Despite being a diplomatic achievement for the Syrian opposition, the Caesar Act offers only painfully narrow opportunities for progress in the peace process in Syria argues Noman Ahmed in this op-ed for commonspace.eu
The recently imposed sanctions on Syria under the Caesar Act garnered multiple responses regionally and internationally. The sanctions take coercive measures against the Syrian regime and its allies due to their involvement in war crimes since the start of the Syrian Civil War. The United States Congress, the initiators of the Caesar Act, had been reluctant in the past to take escalatory measures against the Syrian regime. However, in 2014, a Syrian fugitive under the pseudonym "Caesar" released pictures of torture by the Syrian government. "The Caesar Syria Civilian Protection Act 2019" imposes sanctions on the Syrian authorities, its institutions and any collaborators. The Act also urges the review and improvement of humanitarian assistance by international relief bodies. However, despite being a diplomatic achievement for the Syrian opposition, the Caesar Act offers only painful narrow opportunities for progress in the peace process in Syria.
After the adoption of the Caesar Act the Syrian economy quickly started to struggle from the anticipated sanctions. The Syrian Pound (lira) has weakened in value in the weeks since the Act came into force (see table below from The Money Convertor)
The Syrian regime loudly stated that US sanctions seek to "starve the people". The government encouraged its population to use local sources and to sustain their own food production in the light of fewer anticipated food supplies. Syria believes it can survive with support from its allies, notably after Russia and Iran offered to provide the necessary financial support. Syrian activists critical of the government have also pointed out that sanctions can have little effect on Syrian business magnates with close ties to the regime. In fact, they argued, the set of restrictions can negatively impact global reconstruction efforts in Syria.
Nonetheless, the United States hopes the sanctions will pressure the regime to change its position on various issues ranging from the economy, the return of refugees, ceasing violent attacks and the release of detainees. On its part, the Syrian regime is now trying to manipulate the Caesar Act into a political and diplomatic tool. The Syrian regime views many refugees as traitors and is not willing to release detainees under the pretext that they could rejoin radical and opposition movements. The United States can afford to wait until the Syrian regime budges under the pressure of the sanctions. On the other hand there is a risk the sanctions will exhaust the average Syrian, long before they impact the well-entrenched government elite.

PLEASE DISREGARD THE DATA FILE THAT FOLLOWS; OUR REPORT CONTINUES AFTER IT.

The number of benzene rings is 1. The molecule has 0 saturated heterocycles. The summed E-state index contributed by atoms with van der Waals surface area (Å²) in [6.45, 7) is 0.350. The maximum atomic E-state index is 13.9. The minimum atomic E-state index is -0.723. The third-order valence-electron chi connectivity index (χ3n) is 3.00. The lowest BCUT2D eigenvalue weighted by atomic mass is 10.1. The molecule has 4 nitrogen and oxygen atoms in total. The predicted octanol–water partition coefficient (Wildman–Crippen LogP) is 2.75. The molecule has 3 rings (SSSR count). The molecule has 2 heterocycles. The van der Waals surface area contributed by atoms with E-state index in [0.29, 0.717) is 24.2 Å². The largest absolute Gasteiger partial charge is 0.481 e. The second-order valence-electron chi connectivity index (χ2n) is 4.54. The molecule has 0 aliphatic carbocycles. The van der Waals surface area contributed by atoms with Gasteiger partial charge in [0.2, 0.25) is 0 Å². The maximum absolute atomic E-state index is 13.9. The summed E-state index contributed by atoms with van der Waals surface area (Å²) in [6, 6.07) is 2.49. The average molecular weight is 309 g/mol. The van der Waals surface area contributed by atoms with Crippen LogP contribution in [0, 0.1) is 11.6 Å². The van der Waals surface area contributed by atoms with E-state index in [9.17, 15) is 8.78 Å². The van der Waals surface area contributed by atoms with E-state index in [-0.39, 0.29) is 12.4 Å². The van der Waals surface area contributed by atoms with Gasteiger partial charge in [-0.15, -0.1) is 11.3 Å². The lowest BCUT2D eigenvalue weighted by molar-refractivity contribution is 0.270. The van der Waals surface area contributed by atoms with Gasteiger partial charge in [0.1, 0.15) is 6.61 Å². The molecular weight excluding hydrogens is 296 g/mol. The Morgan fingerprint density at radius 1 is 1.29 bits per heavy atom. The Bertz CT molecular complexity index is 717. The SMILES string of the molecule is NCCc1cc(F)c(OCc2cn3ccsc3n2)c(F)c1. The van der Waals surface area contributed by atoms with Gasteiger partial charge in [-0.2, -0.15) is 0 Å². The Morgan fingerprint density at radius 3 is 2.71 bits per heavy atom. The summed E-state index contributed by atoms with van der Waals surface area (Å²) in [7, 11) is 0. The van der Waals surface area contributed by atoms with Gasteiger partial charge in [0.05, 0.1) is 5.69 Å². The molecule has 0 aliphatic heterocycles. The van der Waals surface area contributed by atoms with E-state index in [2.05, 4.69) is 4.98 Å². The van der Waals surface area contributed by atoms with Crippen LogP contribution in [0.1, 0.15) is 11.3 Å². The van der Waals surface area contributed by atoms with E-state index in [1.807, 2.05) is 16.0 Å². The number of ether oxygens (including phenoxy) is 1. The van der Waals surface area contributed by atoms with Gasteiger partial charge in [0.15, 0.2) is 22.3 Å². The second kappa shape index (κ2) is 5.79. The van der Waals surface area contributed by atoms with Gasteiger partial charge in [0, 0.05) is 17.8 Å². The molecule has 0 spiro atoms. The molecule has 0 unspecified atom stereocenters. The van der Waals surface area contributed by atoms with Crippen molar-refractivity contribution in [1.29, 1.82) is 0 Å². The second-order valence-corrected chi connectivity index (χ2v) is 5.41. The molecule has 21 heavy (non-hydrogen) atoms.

History has shown that sanctions are often counterproductive. Sanctions on Iraq before 2003 and on Gaza on multiple occasions were not fruitful. Sanctions can also lead to reverse outcomes as anti-western sentiments can multiply. Syria can be no exception to Iraq, Iran or Palestine where anti-west sentiments grew as a result of political and economic sanctions. The United States is isolating the Syrian regime, but the success of the sanctions depends mainly on the United States' regional allies who will have to enforce the sanctions. In a region where political interests and identity politics influence decision making, the Caesar Act will likely create further polarisation instead of coercing the actors to a political resolution.
Amid what seems to be a largely political game, the Syrian regime is likely to endure. The sanctions seek to achieve a humanitarian and corrective goal. Still, the Syrian regime stands firm after the defeat of ISIS under a president who demonstrated an unwavering capacity for political survival against all the odds. The regime has already started and is likely to continue to blame the international community for the poor economic and humanitarian situation. In turn, the Caesar Act is expected to hurt Syrian society, while hardly denting a regime that keeps being bolstered by a regional network of allies spanning from Moscow to Tehran.
source: Noman Ahmed is Research Associate focusing on Europe's Neighbourhood South at LINKS Europe
photo: A Syrian flag flying over Damascus (archive picture)
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Most countries have called for end to hostilities and return to negotiations. There were exceptions.